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Muscle Juice 2544
by Gary F. Zeolla
I discuss a pre- or post workout drink in my God-given Foods Eating Plan book and in my Starting and Progressing in Powerlifting book. In those books, the drink I recommend requires using three different products to provide a carb source, a protein source, and a fat source. But I have since found a product that contains all three macronutrients in proportions similar to what I recommend in those books. The product is Ultimate Nutrition’s Muscle Juice 2544.
The proportion of calories is as follows:
This product is actually a “muscle gain” product. As such, the listed serving size is very large: 4 scoops, providing 1020 calories. That would be way too much for most people for a pre- or post-workout drink. Most will want to use just 1-2 scoops. I use about 1-1/2 scoops for a pre-workout drink.
That said, the carb source in the Muscle Juice is the same as found in the same company’s Pure Muscle Carbs. It is mostly maltodextrin with a small amount of fructose. Having tested the Muscle Juice with my blood sugar monitor, the glycemic response is similar to that for the Pure Muscle Carbs. It spikes the blood sugar sufficiently to provide a boost of energy for a workout, but it is not a dramatic spike. As such, there is no crash later. Both the high and low levels stay within a rather narrow range. This is especially good for someone like myself with reactive hypoglycemia (low blood sugar). It would also be important for diabetics.
The maltodextrin’s complex carbs are ideal for both fueling a workout and for replenishing glycogen stores after a workout. Fructose is only good for the former, but the amount is low, so this product would still be good post-workout. The protein source is a blended protein containing whey protein concentrate, whey protein isolate, calcium caseinate, and egg white albumin. This is the same type of protein blend that I recommend in my books.
The fat source is derived from MCT oil, which is to say, it is medium chain triglycerides. I discuss this kind of fat in my books. It is an unique form of saturated fat. It raises LDL cholesterol levels, but not as much as regular saturated fats. But still, those with high LDL levels might want to avoid this product. But for most it probably wouldn't be problematic. Moreover, it is burned more like a carb than a fat, so it provides another source of fuel for a workout.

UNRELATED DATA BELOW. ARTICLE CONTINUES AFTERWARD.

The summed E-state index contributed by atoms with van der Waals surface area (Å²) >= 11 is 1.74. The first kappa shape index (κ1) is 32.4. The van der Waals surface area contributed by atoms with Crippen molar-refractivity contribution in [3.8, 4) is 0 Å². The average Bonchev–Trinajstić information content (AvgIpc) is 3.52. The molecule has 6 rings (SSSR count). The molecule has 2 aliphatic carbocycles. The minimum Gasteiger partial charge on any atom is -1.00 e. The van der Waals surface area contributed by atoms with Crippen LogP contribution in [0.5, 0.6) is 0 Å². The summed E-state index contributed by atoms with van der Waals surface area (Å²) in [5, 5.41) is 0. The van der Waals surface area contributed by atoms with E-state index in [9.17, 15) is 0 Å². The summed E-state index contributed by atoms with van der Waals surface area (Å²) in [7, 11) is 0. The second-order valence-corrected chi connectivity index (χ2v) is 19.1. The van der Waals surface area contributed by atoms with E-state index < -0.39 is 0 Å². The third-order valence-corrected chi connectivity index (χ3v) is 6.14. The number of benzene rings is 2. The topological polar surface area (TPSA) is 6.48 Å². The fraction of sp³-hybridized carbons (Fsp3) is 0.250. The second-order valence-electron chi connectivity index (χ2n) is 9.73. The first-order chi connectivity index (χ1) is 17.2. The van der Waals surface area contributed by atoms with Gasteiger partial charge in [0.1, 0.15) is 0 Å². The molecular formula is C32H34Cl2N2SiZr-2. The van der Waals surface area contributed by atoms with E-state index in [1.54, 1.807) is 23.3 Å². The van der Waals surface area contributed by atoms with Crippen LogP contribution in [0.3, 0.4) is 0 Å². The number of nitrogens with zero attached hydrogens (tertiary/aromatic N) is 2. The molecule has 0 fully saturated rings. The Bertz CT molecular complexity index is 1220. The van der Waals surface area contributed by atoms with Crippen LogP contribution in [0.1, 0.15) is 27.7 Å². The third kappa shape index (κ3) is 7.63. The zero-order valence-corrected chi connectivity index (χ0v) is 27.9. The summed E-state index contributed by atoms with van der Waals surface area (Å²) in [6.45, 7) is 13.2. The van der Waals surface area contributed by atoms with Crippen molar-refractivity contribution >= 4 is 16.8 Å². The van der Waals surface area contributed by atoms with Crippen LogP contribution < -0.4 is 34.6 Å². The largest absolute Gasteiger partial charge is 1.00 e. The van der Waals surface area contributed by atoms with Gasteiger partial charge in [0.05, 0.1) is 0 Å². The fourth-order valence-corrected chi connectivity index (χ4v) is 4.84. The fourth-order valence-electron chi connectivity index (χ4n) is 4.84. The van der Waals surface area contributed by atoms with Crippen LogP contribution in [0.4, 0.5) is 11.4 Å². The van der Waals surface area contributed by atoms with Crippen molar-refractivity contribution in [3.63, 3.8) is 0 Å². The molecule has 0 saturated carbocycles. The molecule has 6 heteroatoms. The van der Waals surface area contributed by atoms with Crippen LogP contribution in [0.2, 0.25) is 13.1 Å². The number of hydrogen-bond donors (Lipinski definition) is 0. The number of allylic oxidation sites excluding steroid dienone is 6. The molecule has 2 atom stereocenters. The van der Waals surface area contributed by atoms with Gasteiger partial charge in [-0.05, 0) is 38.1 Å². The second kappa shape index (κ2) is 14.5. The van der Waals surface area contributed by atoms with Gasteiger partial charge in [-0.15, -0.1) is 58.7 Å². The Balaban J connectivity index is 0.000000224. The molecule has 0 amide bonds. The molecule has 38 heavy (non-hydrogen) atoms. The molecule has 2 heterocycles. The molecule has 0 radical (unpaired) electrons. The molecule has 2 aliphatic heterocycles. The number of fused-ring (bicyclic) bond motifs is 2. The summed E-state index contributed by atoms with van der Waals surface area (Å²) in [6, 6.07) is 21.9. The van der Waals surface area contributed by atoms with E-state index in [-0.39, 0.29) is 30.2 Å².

Thus overall, this one product provides everything I recommend for a pre- or post-workout drink. But what’s keeping it from being a “five star” product is the presence the MCTs and of artificial flavorings. I normally try to avoid artificial ingredients, but at least that is the only artificial ingredient. Also, the maltodextrin and fructose are highly refined, with no nutritional content other than carbs, while the MCTs are also highly refined, with no nutritional content other than fats. The protein powders provide nutrients other than just protein. But still, this product is a lot of empty calories.
It should be noted that Ultimate Nutrition also has a newer product: Muscle Juice Revolution 2600. All of the above comments would also apply to it. However, it contains additional ingredients, including canola oil and Acesulfame Potassium (a.k.a. Ace K). I discuss in my books why I also try to avoid these items. As such, I’ll stick with the Muscle Juice 2544. But if those additional ingredients don’t bother you, then the 2600 would also be a good option.
June 23, 2014 Update
The above product is very useful for a pre- or post-workout drink. However, the caveats in the next to last paragraph did concern me. And frankly, I had gotten tired of just drinking calories. It takes just a few seconds to down it, and that produced little culinary satisfaction. Therefore, in the fall of 2013 I wanted to consume some kind of real solid food, but one that would still provide the needed protein, carbs, and fat for a pre-workout food, along with liquid to be hydrated for the workout. It took a while, but I thought of the perfect thing: cold cereal.